What are your values? It’s a question that puts one on the spot, and it is not easy to answer. Why? It ought to be a snap. It should be easy because, after all, there are a lot of values to choose from. How many? Care to guess? A friend sent me such a list, a list of values. Did you realize there are 418 values to choose from? 418! I don’t know about you, but this strikes me as a staggering number. When I guessed (50? Maybe a 100?), I didn’t even come close. So, what is it about values that makes them so…mysterious and elusive?
Suppose it is not values that are mysterious and elusive, but people themselves. Most people worry about values. They worry about having them. They worry about having the right ones, and they worry that they are not living up to the values they do have. People worry about sharing values in their families, among their friends, in their communities. When a person’s values are at odds with one’s own, fellow feeling is an unlikely condition for either one. People believe that values are essential, even though values often make one—and others—uncomfortable.
Perhaps it’s because values, for a lot of people, are aspirational.
What does that mean? Well, a man may assert that one of his core values is Loyalty, and he means it. He looks in the mirror and sees a loyalty advocate, a defender of loyalty, a practitioner of loyalty. The fact that he is having an affair with a co-worker, or undermined a colleague to get a promotion does not necessarily derail his point of view. As long as one is aspiring, one is trying, so the value—loyalty—is still relevant. Does that make sense? Yes, I’m not sure that it does, either. But it makes sense to the man who says it is so.
A woman claims that the core value Environmentalism is dear to her. She loves the environment! She checks weather reports every day and keeps up with what is going on in environmental studies. She is familiar with climate change science; she just chooses not to believe a lot of it. She opposes a carbon tax and thinks that increasing fossil fuel production and environmental protection will work just fine together.
Then there is the man who embraces the core values of Community and Watchfulness. He believes he most effectively lives his values as a member of the Aryan Brotherhood. He regularly visits white supremacist on-line sites and wishes that immigrants of color would just go back to wherever the hell it is they came from. He is as far as you can get from embodying the inspiring Emma Lazarus lines concluding her poem, The New Colossus: “Give me your tired, your poor,/Your huddled masses yearning to breathe free,/The wretched refuse of your teeming shore./Send these, the homeless, tempest-tost, to me,/I lift my lamp beside the golden door!” To this man and his brethren, these words on the Statue of Liberty are antiquated and ought to be jackhammered into oblivion.
Values can be contentious. They can drive people crazy. Values can unite and drive people apart. What good are they? Or is this a better question: why isn’t the value of values clearer than it is?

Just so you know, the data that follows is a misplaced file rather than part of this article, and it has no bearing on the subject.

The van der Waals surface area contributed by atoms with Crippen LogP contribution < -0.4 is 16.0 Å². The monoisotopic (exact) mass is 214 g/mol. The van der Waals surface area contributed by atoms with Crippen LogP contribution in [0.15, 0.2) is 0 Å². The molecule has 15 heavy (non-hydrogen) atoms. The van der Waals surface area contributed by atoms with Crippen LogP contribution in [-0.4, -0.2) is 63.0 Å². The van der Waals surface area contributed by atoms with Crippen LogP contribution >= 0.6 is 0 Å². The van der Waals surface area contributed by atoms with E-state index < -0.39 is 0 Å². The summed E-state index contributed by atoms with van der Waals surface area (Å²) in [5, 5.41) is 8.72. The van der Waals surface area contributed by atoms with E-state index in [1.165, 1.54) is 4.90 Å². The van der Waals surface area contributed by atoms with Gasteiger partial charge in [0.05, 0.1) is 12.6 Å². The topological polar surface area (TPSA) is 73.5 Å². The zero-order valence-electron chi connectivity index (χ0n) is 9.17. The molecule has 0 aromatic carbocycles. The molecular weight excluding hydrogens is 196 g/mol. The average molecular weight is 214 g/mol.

Remember the period in American history when many politicians ran on family values? If a candidate’s family values could be called into question, he’d find it difficult to be elected dogcatcher (if dogcatcher were an elected position). The potency of family values in American politics seemed perennial, until more and more politicians, including prominent ones, were outed as weak on family values (affairs, multiple marriages, sexual harassment, neglecting children).
It appears that values are not about making the world a better place to live. Instead, a value is a raison d’etre for making the world a better place for me! If I happen to be Awake, Compassionate and Sympathetic, so be it. The world outside me may benefit from my experience, from my values. If I am motivated by Power, Wealth and Pride, well, others had better watch out! Values are rooted in desire, in wanting. Welcome to the slippery slope of values—is it not so?
How, then, can poetry possess values? Perhaps any value is outside poetry’s ken. A poet has values or lacks them. Her poetry reflects that presence or absence accordingly.
Are we all clear about values? Well, how does a value differ from a belief? A poet has a belief or not, and the poem reflects that. It’s likely that the poem doesn’t believe in anything. If it’s belief one wants, one must examine the poet in the poem and beyond it. A poem as belief really does not stand alone.
According to the Barrett Values Centre, “Values unite, beliefs divide”. The Centre goes on to explain that beliefs are used to make decisions and assume causal relationships of the past. This can be dangerous, the Centre warns, because old information from the past may not be the best source to draw on when making decisions for the future. “Beliefs are contextual: They arise from learned experiences, resulting from the cultural and environmental situations we have faced.”
Did a red flag flap in your face when you just read that? ‘Old information’—History? Is that the claim? Doesn’t the endless repetition of war and oppression and genocide prove that not only do we fail to learn history’s lessons, we chronically repeat its mistakes? Do we want to say that we’re comfortable and confident in forming beliefs without historical context and the mentoring of history itself?
Values, by contrast, are neither conceptual nor based on past information. Thus, speaks the Centre. Values are universal and “arise from the experience of being human”. The Centre concludes that “When we use our values to make decisions we focus on what is important to us—what we need to feel is a sense of well-being”.